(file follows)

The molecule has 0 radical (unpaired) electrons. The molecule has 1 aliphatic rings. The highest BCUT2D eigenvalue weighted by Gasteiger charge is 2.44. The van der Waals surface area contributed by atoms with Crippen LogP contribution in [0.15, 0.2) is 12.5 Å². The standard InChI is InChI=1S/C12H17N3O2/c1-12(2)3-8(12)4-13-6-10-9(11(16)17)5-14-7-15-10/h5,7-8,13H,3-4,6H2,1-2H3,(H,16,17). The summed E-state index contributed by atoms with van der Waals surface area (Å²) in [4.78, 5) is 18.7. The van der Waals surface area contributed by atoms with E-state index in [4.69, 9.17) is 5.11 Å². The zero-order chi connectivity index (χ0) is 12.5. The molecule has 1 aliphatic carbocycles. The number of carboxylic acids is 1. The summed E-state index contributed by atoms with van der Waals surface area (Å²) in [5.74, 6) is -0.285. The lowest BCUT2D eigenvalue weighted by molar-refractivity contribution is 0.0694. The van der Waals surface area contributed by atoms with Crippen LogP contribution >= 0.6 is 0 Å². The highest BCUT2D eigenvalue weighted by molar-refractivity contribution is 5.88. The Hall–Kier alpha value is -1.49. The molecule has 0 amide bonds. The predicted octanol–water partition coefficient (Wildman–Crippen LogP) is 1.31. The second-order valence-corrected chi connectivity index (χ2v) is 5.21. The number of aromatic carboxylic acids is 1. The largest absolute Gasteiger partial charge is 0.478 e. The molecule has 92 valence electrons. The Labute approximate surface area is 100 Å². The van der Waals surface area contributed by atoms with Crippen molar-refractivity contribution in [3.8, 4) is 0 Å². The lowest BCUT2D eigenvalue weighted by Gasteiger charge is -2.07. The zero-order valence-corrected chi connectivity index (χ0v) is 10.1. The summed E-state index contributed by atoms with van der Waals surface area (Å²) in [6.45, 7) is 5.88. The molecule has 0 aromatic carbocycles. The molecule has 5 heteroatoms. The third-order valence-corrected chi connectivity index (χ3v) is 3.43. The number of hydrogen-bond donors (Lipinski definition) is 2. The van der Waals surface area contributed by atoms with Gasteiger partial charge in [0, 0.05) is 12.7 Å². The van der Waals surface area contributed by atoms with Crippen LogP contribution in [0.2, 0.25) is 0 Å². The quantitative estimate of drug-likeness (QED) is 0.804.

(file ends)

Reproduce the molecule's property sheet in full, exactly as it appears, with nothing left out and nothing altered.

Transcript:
The molecule has 0 radical (unpaired) electrons. The molecule has 1 aliphatic rings. The highest BCUT2D eigenvalue weighted by Gasteiger charge is 2.44. The van der Waals surface area contributed by atoms with Crippen LogP contribution in [0.15, 0.2) is 12.5 Å². The standard InChI is InChI=1S/C12H17N3O2/c1-12(2)3-8(12)4-13-6-10-9(11(16)17)5-14-7-15-10/h5,7-8,13H,3-4,6H2,1-2H3,(H,16,17). The summed E-state index contributed by atoms with van der Waals surface area (Å²) in [4.78, 5) is 18.7. The van der Waals surface area contributed by atoms with E-state index in [4.69, 9.17) is 5.11 Å². The zero-order chi connectivity index (χ0) is 12.5. The molecule has 1 aliphatic carbocycles. The number of carboxylic acids is 1. The summed E-state index contributed by atoms with van der Waals surface area (Å²) in [5.74, 6) is -0.285. The lowest BCUT2D eigenvalue weighted by molar-refractivity contribution is 0.0694. The van der Waals surface area contributed by atoms with Crippen LogP contribution >= 0.6 is 0 Å². The highest BCUT2D eigenvalue weighted by molar-refractivity contribution is 5.88. The Hall–Kier alpha value is -1.49. The molecule has 0 amide bonds. The predicted octanol–water partition coefficient (Wildman–Crippen LogP) is 1.31. The second-order valence-corrected chi connectivity index (χ2v) is 5.21. The number of aromatic carboxylic acids is 1. The largest absolute Gasteiger partial charge is 0.478 e. The molecule has 92 valence electrons. The Labute approximate surface area is 100 Å². The van der Waals surface area contributed by atoms with Crippen molar-refractivity contribution in [3.8, 4) is 0 Å². The lowest BCUT2D eigenvalue weighted by Gasteiger charge is -2.07. The zero-order valence-corrected chi connectivity index (χ0v) is 10.1. The summed E-state index contributed by atoms with van der Waals surface area (Å²) in [6.45, 7) is 5.88. The molecule has 0 aromatic carbocycles. The molecule has 5 heteroatoms. The third-order valence-corrected chi connectivity index (χ3v) is 3.43. The number of hydrogen-bond donors (Lipinski definition) is 2. The van der Waals surface area contributed by atoms with Gasteiger partial charge in [0, 0.05) is 12.7 Å². The van der Waals surface area contributed by atoms with Crippen LogP contribution in [0.2, 0.25) is 0 Å². The quantitative estimate of drug-likeness (QED) is 0.804.